He turned to look at her and froze in amazement. She looked completely different than she had. Previously dressed in chipped and broken armor with arrows poking out of her arms and legs and covered in char and fresh and dried blood, she had looked like a battle-hardened warrior. Now, clean and dressed in the black of mourning that hid most of her wounds, she looked like a fair maiden queen. A few scars still showed, but they were hardly of any concern overall.

“—face, Legolas?”

He blinked and shook his head, feeling his cheeks warm. “Uh . . . Forgive me, I . . . did not catch all of what you said.” Behind him, he thought he heard Aragorn snicker.

She tilted her head curiously. “I was asking if you would sit down so I could put some salve on your face where I scratched you.”

“Oh, uh . . . Of course.”

He quickly sat down as she left. Aragorn was grinning. “Catch you a bit off your guard, did she, Legolas?”

“Bite your tongue! I was just curious about how well she looks after being trapped in a lookout for four days, that was all!”

“I had a few supplies, but it was enough to feed me once a day,” she informed him, sitting next to him and turning to face him. “You will have to look at me, Legolas. The marks are on the other side of your face and I cannot sit on your other side.”

He turned to face her slowly, aware of Aragorn’s smirking at him, and hoped she did not notice his blushing. She did not seem to, since she never paused in her work. She used a damp, warm cloth to wipe away the new trails of blood that had started and then quickly began to rub a healing salve over the cuts. She was very gentle, careful not to scratch him again, and he found himself wanting to close his eyes and lean into her touch. As it was, he discovered, he was already leaning into her touch the slightest bit. Mortified that she really had noticed this time and just said nothing for his sake, he stopped.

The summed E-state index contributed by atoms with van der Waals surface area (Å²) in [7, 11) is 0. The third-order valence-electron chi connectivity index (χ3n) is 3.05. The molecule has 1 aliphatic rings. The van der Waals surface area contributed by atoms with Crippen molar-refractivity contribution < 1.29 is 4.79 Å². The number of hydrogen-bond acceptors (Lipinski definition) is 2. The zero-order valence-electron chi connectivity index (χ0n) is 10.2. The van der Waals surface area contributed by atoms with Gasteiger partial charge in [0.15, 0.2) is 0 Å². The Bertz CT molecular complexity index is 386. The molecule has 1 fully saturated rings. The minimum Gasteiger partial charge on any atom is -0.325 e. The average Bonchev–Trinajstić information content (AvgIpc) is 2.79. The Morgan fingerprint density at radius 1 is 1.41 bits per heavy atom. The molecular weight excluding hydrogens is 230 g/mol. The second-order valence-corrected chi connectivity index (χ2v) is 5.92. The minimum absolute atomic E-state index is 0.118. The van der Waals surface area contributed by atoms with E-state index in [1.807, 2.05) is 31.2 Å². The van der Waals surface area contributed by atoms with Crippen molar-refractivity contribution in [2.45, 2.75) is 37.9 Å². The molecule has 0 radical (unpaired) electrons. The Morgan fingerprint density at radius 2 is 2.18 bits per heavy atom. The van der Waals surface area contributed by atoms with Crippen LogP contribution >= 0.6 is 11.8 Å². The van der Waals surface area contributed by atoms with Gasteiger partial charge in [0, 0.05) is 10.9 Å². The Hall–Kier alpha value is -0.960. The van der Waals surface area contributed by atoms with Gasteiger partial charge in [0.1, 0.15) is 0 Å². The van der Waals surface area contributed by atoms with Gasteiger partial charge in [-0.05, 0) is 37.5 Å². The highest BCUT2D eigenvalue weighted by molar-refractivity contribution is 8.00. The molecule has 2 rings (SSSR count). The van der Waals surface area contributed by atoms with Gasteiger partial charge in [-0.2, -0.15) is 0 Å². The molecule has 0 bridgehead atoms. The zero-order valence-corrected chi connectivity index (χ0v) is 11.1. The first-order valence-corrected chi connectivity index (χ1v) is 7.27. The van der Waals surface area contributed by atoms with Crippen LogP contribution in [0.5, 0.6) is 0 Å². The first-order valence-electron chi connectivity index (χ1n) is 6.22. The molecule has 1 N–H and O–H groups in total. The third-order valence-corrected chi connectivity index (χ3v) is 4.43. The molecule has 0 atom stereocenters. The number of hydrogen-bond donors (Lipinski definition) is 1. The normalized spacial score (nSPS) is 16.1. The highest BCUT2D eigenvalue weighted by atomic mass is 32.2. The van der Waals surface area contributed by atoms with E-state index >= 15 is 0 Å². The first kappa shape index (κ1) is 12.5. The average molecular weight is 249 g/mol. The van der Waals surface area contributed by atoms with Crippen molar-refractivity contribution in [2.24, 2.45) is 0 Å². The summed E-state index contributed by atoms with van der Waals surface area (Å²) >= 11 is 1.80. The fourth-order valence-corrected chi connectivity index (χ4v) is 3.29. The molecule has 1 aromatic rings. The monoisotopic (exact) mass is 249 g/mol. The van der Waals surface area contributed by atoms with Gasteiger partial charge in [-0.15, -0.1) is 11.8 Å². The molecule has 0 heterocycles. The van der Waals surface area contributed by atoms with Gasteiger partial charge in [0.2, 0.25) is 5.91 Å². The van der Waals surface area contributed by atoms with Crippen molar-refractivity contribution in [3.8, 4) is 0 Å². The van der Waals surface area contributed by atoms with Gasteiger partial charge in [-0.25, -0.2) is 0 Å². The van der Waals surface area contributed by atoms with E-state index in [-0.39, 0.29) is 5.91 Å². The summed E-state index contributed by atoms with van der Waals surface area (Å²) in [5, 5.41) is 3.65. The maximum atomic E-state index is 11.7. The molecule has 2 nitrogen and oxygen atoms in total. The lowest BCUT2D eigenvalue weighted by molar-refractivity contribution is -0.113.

When she drew her hand away he took a deep breath, as though he had just awakened or was coming out of a reverie. “That should do it. They should not be there by tomorrow as long as you get a few hours of rest to heal.”

He found himself opening his mouth to ask her to rub some more of the salve in just in case, but quickly and firmly closed his mouth upon seeing Aragorn and Boromir snickering at him. No need to provoke them. He did, however, dare to say a short thank you.

“Not at all,” she replied, replacing the lid on the salve jar. ” It was my fault so it is my duty to fix it.” She rose. “I shall put this away and begin making supper. Any requests?”

He was the only one who did not say anything; she recited the orders and left, then went into the kitchen. He got up and followed her, pausing at the door when he heard outright laughter. He spun around to glare at Aragorn, Boromir, Gimli, and the chuckling Gandalf, all whom paid him absolutely no mind.

“You will regret it if you say anything,” he swore.

“Now why would we do that?” Aragorn said through his mirth.

“No,” Boromir agreed. “We certainly would not want to embarrass you, now would we?”

“Not at all!” Gimli concurred.

He could see that he would not win this. Glancing at the confused hobbits, who were not yet aware of the situation but would surely be told, he sighed defeatedly and continued on his way.

Author’s Note: The ‘greater eagle’ is simply an Eagle (I didn’t know that when I wrote this) and I fluctuate between the terms, so don’t be confused. And I am aware that Gwaihir saved Gandalf, but again, I didn’t know that at the time. Please bear with me. (Also, the ‘greater owl’ is a little smaller than of an Eagle; I found both the ‘greater eagle’ and ‘greater owl’ in a Dungeons and Dragons book and liked the idea.)


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Found in Home 5 Reading Room 5 Stories 5 Lord of the Rings: Kyshri’s Story – The quest to destroy the One Ring as seen through the eyes of a runaway elf (Part one of thirteen)